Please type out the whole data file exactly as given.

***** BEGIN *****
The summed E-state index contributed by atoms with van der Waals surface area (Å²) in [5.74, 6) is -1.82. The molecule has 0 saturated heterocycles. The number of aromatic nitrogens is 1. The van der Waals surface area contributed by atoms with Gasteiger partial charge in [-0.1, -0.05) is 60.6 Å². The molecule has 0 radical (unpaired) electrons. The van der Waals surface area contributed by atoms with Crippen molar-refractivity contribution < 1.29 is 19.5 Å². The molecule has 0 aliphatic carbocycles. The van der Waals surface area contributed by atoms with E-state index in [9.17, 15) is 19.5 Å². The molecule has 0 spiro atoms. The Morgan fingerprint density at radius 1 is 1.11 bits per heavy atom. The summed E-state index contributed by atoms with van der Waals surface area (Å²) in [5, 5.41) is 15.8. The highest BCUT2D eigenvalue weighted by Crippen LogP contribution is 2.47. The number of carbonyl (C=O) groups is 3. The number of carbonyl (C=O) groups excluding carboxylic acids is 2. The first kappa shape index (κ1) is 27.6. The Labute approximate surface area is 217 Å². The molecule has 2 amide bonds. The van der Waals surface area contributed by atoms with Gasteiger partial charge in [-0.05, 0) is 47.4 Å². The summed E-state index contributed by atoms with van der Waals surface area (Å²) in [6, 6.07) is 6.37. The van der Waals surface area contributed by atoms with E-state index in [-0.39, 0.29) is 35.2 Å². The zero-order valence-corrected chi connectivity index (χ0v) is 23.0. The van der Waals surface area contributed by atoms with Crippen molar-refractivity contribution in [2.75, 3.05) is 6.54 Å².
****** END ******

The summed E-state index contributed by atoms with van der Waals surface area (Å²) in [5.74, 6) is -1.82. The molecule has 0 saturated heterocycles. The number of aromatic nitrogens is 1. The van der Waals surface area contributed by atoms with Gasteiger partial charge in [-0.1, -0.05) is 60.6 Å². The molecule has 0 radical (unpaired) electrons. The van der Waals surface area contributed by atoms with Crippen molar-refractivity contribution < 1.29 is 19.5 Å². The molecule has 0 aliphatic carbocycles. The van der Waals surface area contributed by atoms with E-state index in [9.17, 15) is 19.5 Å². The molecule has 0 spiro atoms. The Morgan fingerprint density at radius 1 is 1.11 bits per heavy atom. The summed E-state index contributed by atoms with van der Waals surface area (Å²) in [5, 5.41) is 15.8. The highest BCUT2D eigenvalue weighted by Crippen LogP contribution is 2.47. The number of carbonyl (C=O) groups is 3. The number of carbonyl (C=O) groups excluding carboxylic acids is 2. The first kappa shape index (κ1) is 27.6. The Labute approximate surface area is 217 Å². The molecule has 2 amide bonds. The van der Waals surface area contributed by atoms with Gasteiger partial charge in [-0.05, 0) is 47.4 Å². The summed E-state index contributed by atoms with van der Waals surface area (Å²) in [6, 6.07) is 6.37. The van der Waals surface area contributed by atoms with E-state index in [-0.39, 0.29) is 35.2 Å². The zero-order valence-corrected chi connectivity index (χ0v) is 23.0. The van der Waals surface area contributed by atoms with Crippen molar-refractivity contribution in [2.75, 3.05) is 6.54 Å².